Moogerah Peaks National Park Brisbane

Mount French section, Moogerah Peaks National Park. Photo credit: Justin O’Connell © Queensland Government

Nature, culture and history

    Natural environment

    Spring is a brilliant time to see the park's wildflower displays, such as the Moogerah pea Bossiaea rupicola.

    Spring is a brilliant time to see the park's wildflower displays, such as the Moogerah pea Bossiaea rupicola.

    Photo credit: R. Ashdown © Queensland Government

    Protecting open eucalypt forest, dry rainforest, montane heath and small sheltered pockets of Araucaria vine forest, Moogerah Peaks National Park is a fascinating destination to explore.


    Moogerah Peaks National Park was once beneath the belly of a volcano—the ancient Main Range volcano—which erupted some 24 million years ago. The eastern flank of this volcano once spread across the Fassifern Valley, probably as far as Mount Maroon, Boonah and even to Ipswich, while on the western side it spread to at least Warwick. It erupted mainly basalt lavas, which may have been as thick as 1000m near the volcano's crest.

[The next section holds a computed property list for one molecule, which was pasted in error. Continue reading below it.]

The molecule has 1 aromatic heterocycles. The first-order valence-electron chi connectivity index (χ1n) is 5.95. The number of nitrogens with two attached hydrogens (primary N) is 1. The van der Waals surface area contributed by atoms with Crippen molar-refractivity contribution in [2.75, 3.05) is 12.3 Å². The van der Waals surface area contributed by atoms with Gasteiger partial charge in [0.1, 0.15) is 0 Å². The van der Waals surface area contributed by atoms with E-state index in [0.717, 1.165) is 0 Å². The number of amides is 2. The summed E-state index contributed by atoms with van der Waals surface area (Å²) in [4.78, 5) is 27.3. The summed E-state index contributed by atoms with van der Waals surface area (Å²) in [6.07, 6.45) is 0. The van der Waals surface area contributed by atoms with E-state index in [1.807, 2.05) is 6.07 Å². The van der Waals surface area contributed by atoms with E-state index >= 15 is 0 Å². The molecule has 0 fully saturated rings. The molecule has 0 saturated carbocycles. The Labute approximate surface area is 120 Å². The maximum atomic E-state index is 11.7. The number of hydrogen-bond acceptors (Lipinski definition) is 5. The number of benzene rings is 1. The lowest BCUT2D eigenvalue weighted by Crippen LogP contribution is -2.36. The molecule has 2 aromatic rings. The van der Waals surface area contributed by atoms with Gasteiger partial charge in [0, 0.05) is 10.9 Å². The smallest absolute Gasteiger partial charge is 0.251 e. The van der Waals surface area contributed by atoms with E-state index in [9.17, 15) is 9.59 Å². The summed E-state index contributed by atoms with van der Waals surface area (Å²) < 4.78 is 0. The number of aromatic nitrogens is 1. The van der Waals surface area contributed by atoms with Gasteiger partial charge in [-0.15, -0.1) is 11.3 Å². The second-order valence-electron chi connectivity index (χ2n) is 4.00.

The distinct peaks of the Moogerah Peaks National Park had their origins deep below the volcano. Composed of different rock types, separated from basalt magma at great depths, they formed as plugs, dykes or sills when magma entered numerous cracks and weaknesses in underlying older rocks, as well as moving up the main vents.

    Prolonged erosion over 20 million years has removed mainly the eastern side of the volcano. The relatively steep slopes and greater power of the east-flowing streams rapidly eroded the volcanic lavas to create a retreating escarpment (long, cliff-like ridge), which is now the edge of today's Main Range. As the volcano and some of the underlying rocks were eroded away, any plugs, dykes or sills composed of resistant rocks—particularly those of rhyolite and trachyte—remained as steep peaks.